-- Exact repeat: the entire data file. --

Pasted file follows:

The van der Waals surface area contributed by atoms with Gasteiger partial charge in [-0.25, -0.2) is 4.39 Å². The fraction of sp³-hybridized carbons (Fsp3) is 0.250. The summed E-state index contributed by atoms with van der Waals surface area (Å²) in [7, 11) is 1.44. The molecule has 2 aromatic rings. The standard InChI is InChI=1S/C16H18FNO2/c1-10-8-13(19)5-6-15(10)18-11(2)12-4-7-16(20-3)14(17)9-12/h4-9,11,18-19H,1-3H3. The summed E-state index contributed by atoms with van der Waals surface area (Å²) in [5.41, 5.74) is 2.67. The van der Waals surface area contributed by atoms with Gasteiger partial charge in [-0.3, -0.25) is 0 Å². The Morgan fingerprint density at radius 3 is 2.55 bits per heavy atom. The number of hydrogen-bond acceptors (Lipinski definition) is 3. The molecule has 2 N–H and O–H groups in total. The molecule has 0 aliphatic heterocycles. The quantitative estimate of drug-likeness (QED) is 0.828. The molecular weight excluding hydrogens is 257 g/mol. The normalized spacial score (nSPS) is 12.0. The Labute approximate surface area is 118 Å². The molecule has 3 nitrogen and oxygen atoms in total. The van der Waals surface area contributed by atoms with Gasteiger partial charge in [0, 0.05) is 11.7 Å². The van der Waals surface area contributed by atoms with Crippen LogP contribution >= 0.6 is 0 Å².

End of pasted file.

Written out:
The van der Waals surface area contributed by atoms with Gasteiger partial charge in [-0.25, -0.2) is 4.39 Å². The fraction of sp³-hybridized carbons (Fsp3) is 0.250. The summed E-state index contributed by atoms with van der Waals surface area (Å²) in [7, 11) is 1.44. The molecule has 2 aromatic rings. The standard InChI is InChI=1S/C16H18FNO2/c1-10-8-13(19)5-6-15(10)18-11(2)12-4-7-16(20-3)14(17)9-12/h4-9,11,18-19H,1-3H3. The summed E-state index contributed by atoms with van der Waals surface area (Å²) in [5.41, 5.74) is 2.67. The van der Waals surface area contributed by atoms with Gasteiger partial charge in [-0.3, -0.25) is 0 Å². The Morgan fingerprint density at radius 3 is 2.55 bits per heavy atom. The number of hydrogen-bond acceptors (Lipinski definition) is 3. The molecule has 2 N–H and O–H groups in total. The molecule has 0 aliphatic heterocycles. The quantitative estimate of drug-likeness (QED) is 0.828. The molecular weight excluding hydrogens is 257 g/mol. The normalized spacial score (nSPS) is 12.0. The Labute approximate surface area is 118 Å². The molecule has 3 nitrogen and oxygen atoms in total. The van der Waals surface area contributed by atoms with Gasteiger partial charge in [0, 0.05) is 11.7 Å². The van der Waals surface area contributed by atoms with Crippen LogP contribution >= 0.6 is 0 Å².